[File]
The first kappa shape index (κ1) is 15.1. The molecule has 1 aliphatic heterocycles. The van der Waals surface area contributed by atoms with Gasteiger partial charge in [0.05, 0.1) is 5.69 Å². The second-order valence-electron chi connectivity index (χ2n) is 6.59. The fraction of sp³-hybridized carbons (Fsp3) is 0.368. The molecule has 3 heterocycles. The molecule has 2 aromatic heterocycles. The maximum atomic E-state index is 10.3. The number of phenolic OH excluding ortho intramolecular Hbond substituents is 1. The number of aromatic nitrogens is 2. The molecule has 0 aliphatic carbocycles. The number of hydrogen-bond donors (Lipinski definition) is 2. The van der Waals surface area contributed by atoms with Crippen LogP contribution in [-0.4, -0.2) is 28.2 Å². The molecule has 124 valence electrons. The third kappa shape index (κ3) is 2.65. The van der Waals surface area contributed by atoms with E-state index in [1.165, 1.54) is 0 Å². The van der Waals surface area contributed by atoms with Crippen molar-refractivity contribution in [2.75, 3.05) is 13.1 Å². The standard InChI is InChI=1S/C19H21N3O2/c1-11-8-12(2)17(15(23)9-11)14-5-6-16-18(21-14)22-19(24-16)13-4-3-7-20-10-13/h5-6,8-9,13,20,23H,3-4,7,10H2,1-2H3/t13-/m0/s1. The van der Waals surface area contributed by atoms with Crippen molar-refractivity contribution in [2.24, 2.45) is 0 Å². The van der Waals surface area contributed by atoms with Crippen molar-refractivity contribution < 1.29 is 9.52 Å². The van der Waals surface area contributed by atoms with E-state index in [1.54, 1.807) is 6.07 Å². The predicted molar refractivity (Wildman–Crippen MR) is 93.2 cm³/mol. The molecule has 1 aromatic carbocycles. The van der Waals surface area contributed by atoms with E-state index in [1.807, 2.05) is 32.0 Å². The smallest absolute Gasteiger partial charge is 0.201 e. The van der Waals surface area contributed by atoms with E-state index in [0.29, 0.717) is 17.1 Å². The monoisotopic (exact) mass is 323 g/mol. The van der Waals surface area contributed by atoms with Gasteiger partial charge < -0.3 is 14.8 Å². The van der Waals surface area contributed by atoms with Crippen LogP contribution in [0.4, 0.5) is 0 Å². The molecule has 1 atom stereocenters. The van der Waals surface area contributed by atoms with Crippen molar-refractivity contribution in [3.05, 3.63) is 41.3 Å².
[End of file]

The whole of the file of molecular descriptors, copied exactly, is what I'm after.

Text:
The first kappa shape index (κ1) is 15.1. The molecule has 1 aliphatic heterocycles. The van der Waals surface area contributed by atoms with Gasteiger partial charge in [0.05, 0.1) is 5.69 Å². The second-order valence-electron chi connectivity index (χ2n) is 6.59. The fraction of sp³-hybridized carbons (Fsp3) is 0.368. The molecule has 3 heterocycles. The molecule has 2 aromatic heterocycles. The maximum atomic E-state index is 10.3. The number of phenolic OH excluding ortho intramolecular Hbond substituents is 1. The number of aromatic nitrogens is 2. The molecule has 0 aliphatic carbocycles. The number of hydrogen-bond donors (Lipinski definition) is 2. The van der Waals surface area contributed by atoms with Crippen LogP contribution in [-0.4, -0.2) is 28.2 Å². The molecule has 124 valence electrons. The third kappa shape index (κ3) is 2.65. The van der Waals surface area contributed by atoms with E-state index in [1.165, 1.54) is 0 Å². The van der Waals surface area contributed by atoms with Crippen molar-refractivity contribution in [2.75, 3.05) is 13.1 Å². The standard InChI is InChI=1S/C19H21N3O2/c1-11-8-12(2)17(15(23)9-11)14-5-6-16-18(21-14)22-19(24-16)13-4-3-7-20-10-13/h5-6,8-9,13,20,23H,3-4,7,10H2,1-2H3/t13-/m0/s1. The van der Waals surface area contributed by atoms with Crippen molar-refractivity contribution in [2.24, 2.45) is 0 Å². The van der Waals surface area contributed by atoms with Crippen molar-refractivity contribution < 1.29 is 9.52 Å². The van der Waals surface area contributed by atoms with E-state index in [1.54, 1.807) is 6.07 Å². The predicted molar refractivity (Wildman–Crippen MR) is 93.2 cm³/mol. The molecule has 1 aromatic carbocycles. The van der Waals surface area contributed by atoms with E-state index in [1.807, 2.05) is 32.0 Å². The smallest absolute Gasteiger partial charge is 0.201 e. The van der Waals surface area contributed by atoms with E-state index in [0.29, 0.717) is 17.1 Å². The monoisotopic (exact) mass is 323 g/mol. The van der Waals surface area contributed by atoms with Gasteiger partial charge < -0.3 is 14.8 Å². The van der Waals surface area contributed by atoms with Crippen LogP contribution in [0.4, 0.5) is 0 Å². The molecule has 1 atom stereocenters. The van der Waals surface area contributed by atoms with Crippen molar-refractivity contribution in [3.05, 3.63) is 41.3 Å².